England’s Michael Powell was a rare twofer as a director – both a great visual stylist and one of filmmaking’s most adept and original storytellers. While movie history played some very nasty tricks on Powell, depriving him of his rightful status alongside such contemporaries as Alfred Hitchcock and David Lean, his cult continues to grow. Indeed, after a day or two watching this package of two rare films making their long-overdue DVD debuts, you might be joining me for some genius-spiked Kool-Aid.

The first of half of this stunning double bill is 1946’s “A Matter of Life and Death,” one of a number of classics Powell made with Emeric Pressburger, his long-time filmmaking partner with whom he shared writing, producing, and directing credits. Originally released in the U.S. as “Stairway to Heaven,” this post-war romantic fantasy features a young David Niven as a downed RAF pilot whose apparently impossible survival and subsequent love affair with a sweet-natured American (Kim Hunter) arouses celestial interference from the heavenly powers that be – or, perhaps, that what he’s imagining, as a brilliant neurologist (Powell/Pressburger favorite Roger Livesey) grows increasingly concerned about his apparent hallucinations. This might sound like familiar romantic comedy-drama material, but there is a reason this was Powell’s personal favorite of all his films. It is a cinematic brew so rich and strange that on some levels it feels like a rom-com “Pan’s Labyrinth”; this one sneaks up on you.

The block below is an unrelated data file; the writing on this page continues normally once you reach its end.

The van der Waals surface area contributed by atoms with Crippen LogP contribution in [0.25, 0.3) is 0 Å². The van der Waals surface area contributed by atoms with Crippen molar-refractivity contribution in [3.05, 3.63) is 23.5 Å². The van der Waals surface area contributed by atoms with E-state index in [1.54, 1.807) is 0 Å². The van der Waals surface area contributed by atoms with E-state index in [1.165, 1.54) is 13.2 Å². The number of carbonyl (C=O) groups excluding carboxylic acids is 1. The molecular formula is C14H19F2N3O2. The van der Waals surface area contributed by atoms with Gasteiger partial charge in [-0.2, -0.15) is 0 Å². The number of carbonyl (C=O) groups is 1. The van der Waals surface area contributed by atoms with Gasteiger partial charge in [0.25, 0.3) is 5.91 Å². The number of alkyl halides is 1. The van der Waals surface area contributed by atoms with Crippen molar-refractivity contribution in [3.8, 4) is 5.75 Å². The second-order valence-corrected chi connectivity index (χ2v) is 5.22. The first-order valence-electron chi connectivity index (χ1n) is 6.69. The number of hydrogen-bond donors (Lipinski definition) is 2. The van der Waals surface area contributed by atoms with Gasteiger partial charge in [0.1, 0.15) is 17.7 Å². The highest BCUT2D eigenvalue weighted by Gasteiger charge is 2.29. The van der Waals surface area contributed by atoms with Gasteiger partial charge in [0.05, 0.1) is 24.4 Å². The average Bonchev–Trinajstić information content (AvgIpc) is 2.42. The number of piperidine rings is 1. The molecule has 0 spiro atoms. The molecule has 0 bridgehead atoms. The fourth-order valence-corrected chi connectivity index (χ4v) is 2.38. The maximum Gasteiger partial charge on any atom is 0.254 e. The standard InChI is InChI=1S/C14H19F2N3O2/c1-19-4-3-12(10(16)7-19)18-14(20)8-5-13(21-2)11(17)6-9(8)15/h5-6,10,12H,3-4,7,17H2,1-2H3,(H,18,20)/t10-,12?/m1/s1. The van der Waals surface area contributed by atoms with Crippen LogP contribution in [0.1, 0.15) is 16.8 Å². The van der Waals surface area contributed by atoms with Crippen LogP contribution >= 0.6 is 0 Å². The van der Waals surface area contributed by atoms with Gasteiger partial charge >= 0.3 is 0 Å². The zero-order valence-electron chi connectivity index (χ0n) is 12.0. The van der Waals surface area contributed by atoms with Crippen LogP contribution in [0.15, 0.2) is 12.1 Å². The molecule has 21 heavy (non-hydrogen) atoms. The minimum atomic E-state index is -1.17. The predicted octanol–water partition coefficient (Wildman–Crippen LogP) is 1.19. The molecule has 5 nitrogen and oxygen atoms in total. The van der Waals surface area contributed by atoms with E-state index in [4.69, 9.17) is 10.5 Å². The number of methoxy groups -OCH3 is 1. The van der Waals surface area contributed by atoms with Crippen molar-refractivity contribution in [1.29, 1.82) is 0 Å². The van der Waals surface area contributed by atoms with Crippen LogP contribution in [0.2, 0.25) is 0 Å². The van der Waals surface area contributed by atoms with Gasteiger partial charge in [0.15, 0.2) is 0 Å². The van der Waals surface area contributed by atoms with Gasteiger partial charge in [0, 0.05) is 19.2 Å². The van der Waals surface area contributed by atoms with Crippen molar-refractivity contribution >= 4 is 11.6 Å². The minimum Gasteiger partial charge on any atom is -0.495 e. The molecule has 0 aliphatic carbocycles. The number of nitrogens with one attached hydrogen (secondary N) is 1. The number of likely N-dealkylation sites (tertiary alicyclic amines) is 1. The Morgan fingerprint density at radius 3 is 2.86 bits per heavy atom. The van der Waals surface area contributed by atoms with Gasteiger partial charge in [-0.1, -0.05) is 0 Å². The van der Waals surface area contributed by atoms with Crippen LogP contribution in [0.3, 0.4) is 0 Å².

“Age of Consent” isn’t on the same exalted level, but despite a shaky start and some unfortunate choices, it’s still aces. This rapturous, and often very funny, 1969 tale of initially semi-platonic May-December love stars then-newcomer Helen Mirren (“The Queen,” “Prime Suspect”), as a 17-year-old Aussie island waif, and aging star James Mason as a painter in need of inspiration. Far less giggle or squirm inducing than you could possibly imagine, “Age of Consent” appears to have been the first major-studio film to feature significant nudity (provided, of course, by Ms. Mirren). Despite hitting it big in Australia, it was butchered for its worldwide release and has been almost impossible to see ever since. Fortunately, this DVD does Powell’s last feature proud, including charming reminiscences from the now Queen-aged Ms. Mirren and Powell’s close late-life friend and number one fan, Martin Scorsese.

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